Monday, April 28, 2014

Princesses Always Cause a Fuss


File:Franz J├╝ttner Schneewittchen 4.jpg

If you don't follow me on facebook, you may not have seen my Friday article in The Federalist.

Here's a quote:
Correlation is not causation, but I wonder if, in a broad sense, the cultural message of pink princesses ultimately makes girls more receptive to stories in which traditional happy endings are impossible. Initially, many small girls really believe the princess story. They live and breathe it, plastic tiaras and all. What is this message that resonates with them? On a basic level, it is of course merely human to be attracted to youth, beauty, success, and happiness, as demonstrated by the friendly smile of the white-toothed heroine and opposed by the scowl of the witch. It is also the nature of a three-year-old to believe that she is not only special but also probably the center of the universe, that she should be served by admiring retainers, that she is the best at everything, and that she should win the prize in every competition. The princess fantasy lures little girls in with shiny rhinestones and simultaneously tells them everything that they already believe. In a sense it is developmentally appropriate. However, the job of adults is not merely to mirror children back to themselves. Our job is to help them mature and grow beyond the narcissism of babyhood.

It's interesting that discussion of little girls and princesses always seems to bring out strong feelings and lots of opinions. Another article ran in The Federalist today about how the author has made her peace with Disney princesses

I am beginning to think that part of the disconnect we see in such discussions is centered around a confusion of what princesses represent. To feminists, they are merely oppressed and spineless women who require a man on a white horse. To anti-consumerists, they are merely plastic merchandise that generates a gazillion dollars. To psychologists, they are often an example of how we prime girls for body-image issues. To defenders of traditional femininity, they may be examples of good, old-fashioned romance and chivalry. To parents of small girls, they may be simply something that their children love. 

I don't think that all of these people are talking about the same thing.

I love folk tales and tales of the fey. There are plenty of lovely, true, excellent stories in this genre about princesses. That is one kind of princess story. The movies of Disney are another. I like some of them in some ways (Tangled is hilarious). Yet the merchandise of Disney, in which all the characters lose their individuality and become products instead of characters, is not something that I want in my home. I'm just not going to buy my kid underwear that advertises for some company, ya know? I'm cranky like that.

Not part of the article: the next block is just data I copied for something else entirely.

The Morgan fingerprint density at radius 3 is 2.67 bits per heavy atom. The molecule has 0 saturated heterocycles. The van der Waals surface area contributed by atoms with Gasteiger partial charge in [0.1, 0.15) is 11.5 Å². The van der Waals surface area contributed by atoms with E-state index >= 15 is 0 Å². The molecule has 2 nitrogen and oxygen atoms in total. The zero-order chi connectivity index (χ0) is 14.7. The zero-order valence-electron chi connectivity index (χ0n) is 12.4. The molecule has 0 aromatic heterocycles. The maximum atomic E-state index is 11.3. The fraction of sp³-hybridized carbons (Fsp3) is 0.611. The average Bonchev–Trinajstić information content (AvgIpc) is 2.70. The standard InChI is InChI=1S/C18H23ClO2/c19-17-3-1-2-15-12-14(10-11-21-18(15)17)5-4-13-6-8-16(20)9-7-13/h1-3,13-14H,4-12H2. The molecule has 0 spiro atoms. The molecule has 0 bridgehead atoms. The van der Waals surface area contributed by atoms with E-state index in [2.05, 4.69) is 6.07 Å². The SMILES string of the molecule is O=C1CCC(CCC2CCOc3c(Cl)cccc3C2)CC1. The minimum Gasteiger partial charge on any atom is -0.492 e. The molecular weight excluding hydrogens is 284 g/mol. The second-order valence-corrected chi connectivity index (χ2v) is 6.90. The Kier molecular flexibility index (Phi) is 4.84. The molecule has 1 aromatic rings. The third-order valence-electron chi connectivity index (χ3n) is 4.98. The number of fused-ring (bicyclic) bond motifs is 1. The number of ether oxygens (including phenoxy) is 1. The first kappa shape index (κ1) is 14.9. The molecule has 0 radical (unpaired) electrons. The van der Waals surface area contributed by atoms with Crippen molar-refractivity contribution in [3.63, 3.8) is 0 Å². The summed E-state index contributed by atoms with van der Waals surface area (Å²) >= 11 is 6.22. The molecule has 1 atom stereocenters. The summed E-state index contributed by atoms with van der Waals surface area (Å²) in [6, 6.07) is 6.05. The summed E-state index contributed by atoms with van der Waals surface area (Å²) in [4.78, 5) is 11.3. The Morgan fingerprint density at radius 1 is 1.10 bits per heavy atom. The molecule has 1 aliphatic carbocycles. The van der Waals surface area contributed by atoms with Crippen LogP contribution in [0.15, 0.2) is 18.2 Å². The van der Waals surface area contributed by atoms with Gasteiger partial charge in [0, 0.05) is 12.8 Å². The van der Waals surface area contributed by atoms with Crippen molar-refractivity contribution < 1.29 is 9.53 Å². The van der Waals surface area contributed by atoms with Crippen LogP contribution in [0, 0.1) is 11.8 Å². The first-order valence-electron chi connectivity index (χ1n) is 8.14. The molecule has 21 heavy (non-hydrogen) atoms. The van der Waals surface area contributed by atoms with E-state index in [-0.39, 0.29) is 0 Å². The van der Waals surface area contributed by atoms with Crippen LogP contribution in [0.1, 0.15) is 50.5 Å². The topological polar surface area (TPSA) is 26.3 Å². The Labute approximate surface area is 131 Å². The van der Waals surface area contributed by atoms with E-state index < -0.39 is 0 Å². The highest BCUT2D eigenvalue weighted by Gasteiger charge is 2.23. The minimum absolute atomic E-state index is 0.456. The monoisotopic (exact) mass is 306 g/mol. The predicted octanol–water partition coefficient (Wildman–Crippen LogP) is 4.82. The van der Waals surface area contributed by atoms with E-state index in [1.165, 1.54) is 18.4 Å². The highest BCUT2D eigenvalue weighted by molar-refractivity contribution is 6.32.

4 comments:

  1. I liked your article. I think people are so affected by the princess commercialism because they forget (or don't know) that they are eternal beings created in the image of God. Once 'born again' we have the power to become children of God whereby we cry out, Abba, Father.

    With authority (and according to the Bible) a woman may then declare, "I am a daughter of the King with complete access to the riches of the kingdom. I have authority to ask for whatever I want and I will not be denied any thing that is for my good. My Father knows what is best." She truly is a princess, just not the pink kind.

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    1. Yes, much of this desire to be a princess (as a child) or to be hot/sexy/desirable as an adult woman really does seem to come from a desire to be special (which is another way of saying that you want to know that you are valuable). If our value comes from God's love for us, it's a whole different paradigm.

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  2. Anna - I just read your article at the Federalist and then found my way to your blog - it was so very well said! It is such an interesting topic, and I loved your points on parents being the main influencers in their children's lives, not Disney. This line is great "The point of having one’s own children is to raise them. Don’t you want to be the one who shapes what they think it means to be beautiful, good, and happy?"

    Even, if a girl doesn't completely get caught up with the Princess culture, the messages behind those movies and characters have seeped so far into our cultural mindset - follow your heart, there is a soulmate out there for you, etc....

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    1. Bethany, thanks! Ah, yes, the soulmate issue is another one that I hadn't thought of. Good point. Now that I think about it, I don't think that the old fairy tales like Snow White teach that concept as strongly as do the newer ones in which the romantic relationship between the protagonists is more developed, and more like the typical narrative of a modern romance novel. Interesting stuff to think about!

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